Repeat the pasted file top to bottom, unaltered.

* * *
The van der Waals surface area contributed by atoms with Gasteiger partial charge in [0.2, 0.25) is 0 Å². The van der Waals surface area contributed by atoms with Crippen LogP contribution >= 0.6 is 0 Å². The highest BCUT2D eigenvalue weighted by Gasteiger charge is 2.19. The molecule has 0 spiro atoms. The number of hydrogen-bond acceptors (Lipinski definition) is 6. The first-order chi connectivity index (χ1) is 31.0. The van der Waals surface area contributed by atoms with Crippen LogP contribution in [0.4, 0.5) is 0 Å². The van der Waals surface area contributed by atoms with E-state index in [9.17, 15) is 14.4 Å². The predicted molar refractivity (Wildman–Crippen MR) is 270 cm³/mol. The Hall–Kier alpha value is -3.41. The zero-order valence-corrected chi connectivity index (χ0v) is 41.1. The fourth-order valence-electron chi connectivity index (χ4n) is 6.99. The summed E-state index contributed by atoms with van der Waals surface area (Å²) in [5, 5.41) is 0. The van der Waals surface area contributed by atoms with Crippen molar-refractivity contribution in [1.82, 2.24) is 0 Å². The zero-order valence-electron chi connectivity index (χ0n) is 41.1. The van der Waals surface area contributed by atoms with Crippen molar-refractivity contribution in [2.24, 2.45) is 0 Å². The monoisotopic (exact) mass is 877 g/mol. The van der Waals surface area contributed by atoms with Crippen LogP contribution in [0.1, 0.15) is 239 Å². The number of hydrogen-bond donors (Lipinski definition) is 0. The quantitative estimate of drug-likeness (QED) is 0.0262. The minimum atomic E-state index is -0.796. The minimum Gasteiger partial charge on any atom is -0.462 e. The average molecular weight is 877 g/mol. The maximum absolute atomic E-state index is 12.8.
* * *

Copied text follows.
The van der Waals surface area contributed by atoms with Gasteiger partial charge in [0.2, 0.25) is 0 Å². The van der Waals surface area contributed by atoms with Crippen LogP contribution >= 0.6 is 0 Å². The highest BCUT2D eigenvalue weighted by Gasteiger charge is 2.19. The molecule has 0 spiro atoms. The number of hydrogen-bond acceptors (Lipinski definition) is 6. The first-order chi connectivity index (χ1) is 31.0. The van der Waals surface area contributed by atoms with Crippen LogP contribution in [0.4, 0.5) is 0 Å². The van der Waals surface area contributed by atoms with E-state index in [9.17, 15) is 14.4 Å². The predicted molar refractivity (Wildman–Crippen MR) is 270 cm³/mol. The Hall–Kier alpha value is -3.41. The zero-order valence-corrected chi connectivity index (χ0v) is 41.1. The fourth-order valence-electron chi connectivity index (χ4n) is 6.99. The summed E-state index contributed by atoms with van der Waals surface area (Å²) in [5, 5.41) is 0. The van der Waals surface area contributed by atoms with Crippen molar-refractivity contribution in [1.82, 2.24) is 0 Å². The zero-order valence-electron chi connectivity index (χ0n) is 41.1. The van der Waals surface area contributed by atoms with Crippen molar-refractivity contribution in [2.24, 2.45) is 0 Å². The monoisotopic (exact) mass is 877 g/mol. The van der Waals surface area contributed by atoms with Crippen LogP contribution in [0.1, 0.15) is 239 Å². The number of hydrogen-bond donors (Lipinski definition) is 0. The quantitative estimate of drug-likeness (QED) is 0.0262. The minimum atomic E-state index is -0.796. The minimum Gasteiger partial charge on any atom is -0.462 e. The average molecular weight is 877 g/mol. The maximum absolute atomic E-state index is 12.8.